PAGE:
Optimal Legal Staff Utilization: Client Involvement is Key

December 29, 2023

Clients often rely on their contact attorney at a law firm to make decisions regarding who will handle day-to-day activities in a new legal assignment. Generally, client case management and billing guidelines require that these persons be identified upon acceptance of assignment. The process for changes in the initial staffing is usually addressed in client guidelines as well. What is often not specifically addressed is what happens during the life of a case in terms of the roles of each professional and how each is utilized.

Courts have long held that it is wasteful to use highly skilled and highly priced talent for matters easily delegated to less experienced associates, paralegals, or non-professionals. Judges have stated in opinions in fee cases that if senior partners choose to not delegate tasks, the tasks should be billed, if billable at all, at the rate of the staff member whose skill level is necessary for the task.

In court decisions, judges routinely decrease partner rates to associate rates for tasks requiring only an associate skill level. Attorney rates are reduced by judges to paralegal rates when the task justifies a paralegal skill level. Additionally, if professionals bill for tasks routinely handled by legal secretaries, technical support staff, document clerks, or calendar clerks, for example, the rate will be disallowed completely as these personnel are part of a law firm’s overhead and their time is not billable. The cost of such personnel is already factored into the hourly rate agreements or other fee structures agreed to between a client and a law firm.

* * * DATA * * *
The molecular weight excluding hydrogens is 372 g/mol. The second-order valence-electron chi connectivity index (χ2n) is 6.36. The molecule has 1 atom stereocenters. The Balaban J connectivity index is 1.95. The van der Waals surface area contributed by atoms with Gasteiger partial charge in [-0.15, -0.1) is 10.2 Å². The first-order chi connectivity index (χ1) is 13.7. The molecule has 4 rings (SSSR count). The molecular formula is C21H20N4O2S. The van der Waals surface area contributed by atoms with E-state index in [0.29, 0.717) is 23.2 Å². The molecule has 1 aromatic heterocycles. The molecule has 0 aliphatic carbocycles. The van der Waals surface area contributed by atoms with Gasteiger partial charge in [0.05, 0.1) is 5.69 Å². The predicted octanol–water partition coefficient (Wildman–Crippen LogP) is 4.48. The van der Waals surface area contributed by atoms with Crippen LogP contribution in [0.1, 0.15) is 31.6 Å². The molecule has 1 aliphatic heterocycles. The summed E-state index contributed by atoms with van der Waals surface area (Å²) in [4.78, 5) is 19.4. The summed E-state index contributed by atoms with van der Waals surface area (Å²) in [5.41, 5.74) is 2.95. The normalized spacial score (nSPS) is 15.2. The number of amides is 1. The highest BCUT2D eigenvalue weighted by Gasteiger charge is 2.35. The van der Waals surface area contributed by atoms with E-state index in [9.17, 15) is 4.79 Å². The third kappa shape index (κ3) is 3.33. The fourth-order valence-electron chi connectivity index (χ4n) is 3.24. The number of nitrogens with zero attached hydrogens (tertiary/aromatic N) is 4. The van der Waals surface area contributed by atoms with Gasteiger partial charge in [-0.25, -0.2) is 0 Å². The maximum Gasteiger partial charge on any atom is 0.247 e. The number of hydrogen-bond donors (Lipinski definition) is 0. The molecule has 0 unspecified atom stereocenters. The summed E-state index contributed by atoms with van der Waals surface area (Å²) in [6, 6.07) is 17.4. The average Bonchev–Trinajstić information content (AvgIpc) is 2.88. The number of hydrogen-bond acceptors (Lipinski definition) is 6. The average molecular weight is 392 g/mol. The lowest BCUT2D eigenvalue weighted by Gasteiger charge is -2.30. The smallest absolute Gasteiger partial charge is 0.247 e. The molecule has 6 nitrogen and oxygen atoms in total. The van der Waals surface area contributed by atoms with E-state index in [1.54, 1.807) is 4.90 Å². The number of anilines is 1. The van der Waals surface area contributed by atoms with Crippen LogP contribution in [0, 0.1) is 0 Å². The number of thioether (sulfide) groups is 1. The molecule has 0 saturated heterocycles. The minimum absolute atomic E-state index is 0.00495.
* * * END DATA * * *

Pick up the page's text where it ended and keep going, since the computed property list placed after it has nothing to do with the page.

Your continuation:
It is reasonable that a client asks what the role of each proposed staff member will be and can expect that the tasks they handle and bill for will be in-line with their position at the firm and purported skill level. It is also reasonable for a client to expect that work will be delegated appropriately and cost effectively. Unfortunately, if the client or the client representative elects to distance themselves from the firm’s staffing decisions once the case is assigned, there is little incentive for the firm to make cost effective decisions. This can contribute to unnecessarily costly legal spending.

Monitoring law firms' invoices allows corporations and insurers to stay involved in their staff utilization practice, and ensure that work delegation remains reasonable and cost-effective.

In situations wherein a firm chooses not to hire paralegals, that is the firm’s choice, but ultimately paralegal level work should only be billed at reasonable paralegal rates, regardless of an attorney handling the tasks. Also, some firms do not choose to hire legal secretaries but use paralegals to handle tasks that are routinely taken care of by legal secretaries, thereby justifying billing them to a client simply because a paralegal is doing the work. Courts have consistently held that the nature of the task determines the skill necessary to handle it effectively, not the position of the person handling it.

Asking questions is not overreaching. Clients should avoid deferring completely to a panel law firm on staffing decisions. Clients or their representatives should vet all proposed staff and gain a comfort level with each staff member’s skill and experience level. Conversely, the assigned staff must gain an understanding of the client’s expectations and case management philosophy. All of this comes about through making the best initial staffing decisions and assuring that staff are being used effectively and appropriately during the life of a case.

Monitoring of the law firm’s invoices is a critical part of the process of staying involved in the law firm’s staff utilization practice and assuring that work delegation is reasonable, cost effective, and in the client’s best interest. There is an often-quoted comment from a Federal District Court Judge that is on point: “A Michaelangelo should not charge Sistine Chapel rates for painting a farmer’s barn.”

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